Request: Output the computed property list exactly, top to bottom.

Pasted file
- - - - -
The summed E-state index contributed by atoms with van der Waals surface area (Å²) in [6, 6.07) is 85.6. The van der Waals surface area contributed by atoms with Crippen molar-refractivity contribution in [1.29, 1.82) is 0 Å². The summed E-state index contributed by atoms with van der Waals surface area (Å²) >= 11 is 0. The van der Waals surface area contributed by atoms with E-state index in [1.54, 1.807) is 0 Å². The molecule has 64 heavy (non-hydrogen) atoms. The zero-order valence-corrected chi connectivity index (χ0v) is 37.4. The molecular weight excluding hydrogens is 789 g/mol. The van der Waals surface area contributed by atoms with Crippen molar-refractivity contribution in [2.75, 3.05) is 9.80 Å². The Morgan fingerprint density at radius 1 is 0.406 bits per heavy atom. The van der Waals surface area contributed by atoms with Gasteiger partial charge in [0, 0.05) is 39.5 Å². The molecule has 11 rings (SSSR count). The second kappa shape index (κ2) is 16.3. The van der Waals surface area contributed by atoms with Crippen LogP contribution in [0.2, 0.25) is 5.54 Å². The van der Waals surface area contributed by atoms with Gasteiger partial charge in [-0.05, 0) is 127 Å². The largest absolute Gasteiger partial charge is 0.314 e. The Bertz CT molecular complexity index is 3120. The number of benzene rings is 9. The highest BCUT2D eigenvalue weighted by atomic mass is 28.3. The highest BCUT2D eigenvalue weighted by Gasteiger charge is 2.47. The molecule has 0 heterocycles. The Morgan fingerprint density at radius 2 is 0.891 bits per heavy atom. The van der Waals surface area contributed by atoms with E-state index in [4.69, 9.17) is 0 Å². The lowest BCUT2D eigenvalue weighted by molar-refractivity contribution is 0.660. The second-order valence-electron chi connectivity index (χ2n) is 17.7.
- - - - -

The summed E-state index contributed by atoms with van der Waals surface area (Å²) in [6, 6.07) is 85.6. The van der Waals surface area contributed by atoms with Crippen molar-refractivity contribution in [1.29, 1.82) is 0 Å². The summed E-state index contributed by atoms with van der Waals surface area (Å²) >= 11 is 0. The van der Waals surface area contributed by atoms with E-state index in [1.54, 1.807) is 0 Å². The molecule has 64 heavy (non-hydrogen) atoms. The zero-order valence-corrected chi connectivity index (χ0v) is 37.4. The molecular weight excluding hydrogens is 789 g/mol. The van der Waals surface area contributed by atoms with Crippen molar-refractivity contribution in [2.75, 3.05) is 9.80 Å². The Morgan fingerprint density at radius 1 is 0.406 bits per heavy atom. The van der Waals surface area contributed by atoms with Gasteiger partial charge in [0, 0.05) is 39.5 Å². The molecule has 11 rings (SSSR count). The second kappa shape index (κ2) is 16.3. The van der Waals surface area contributed by atoms with Crippen LogP contribution in [0.2, 0.25) is 5.54 Å². The van der Waals surface area contributed by atoms with Gasteiger partial charge in [-0.05, 0) is 127 Å². The largest absolute Gasteiger partial charge is 0.314 e. The Bertz CT molecular complexity index is 3120. The number of benzene rings is 9. The highest BCUT2D eigenvalue weighted by atomic mass is 28.3. The highest BCUT2D eigenvalue weighted by Gasteiger charge is 2.47. The molecule has 0 heterocycles. The Morgan fingerprint density at radius 2 is 0.891 bits per heavy atom. The van der Waals surface area contributed by atoms with E-state index in [4.69, 9.17) is 0 Å². The lowest BCUT2D eigenvalue weighted by molar-refractivity contribution is 0.660. The second-order valence-electron chi connectivity index (χ2n) is 17.7.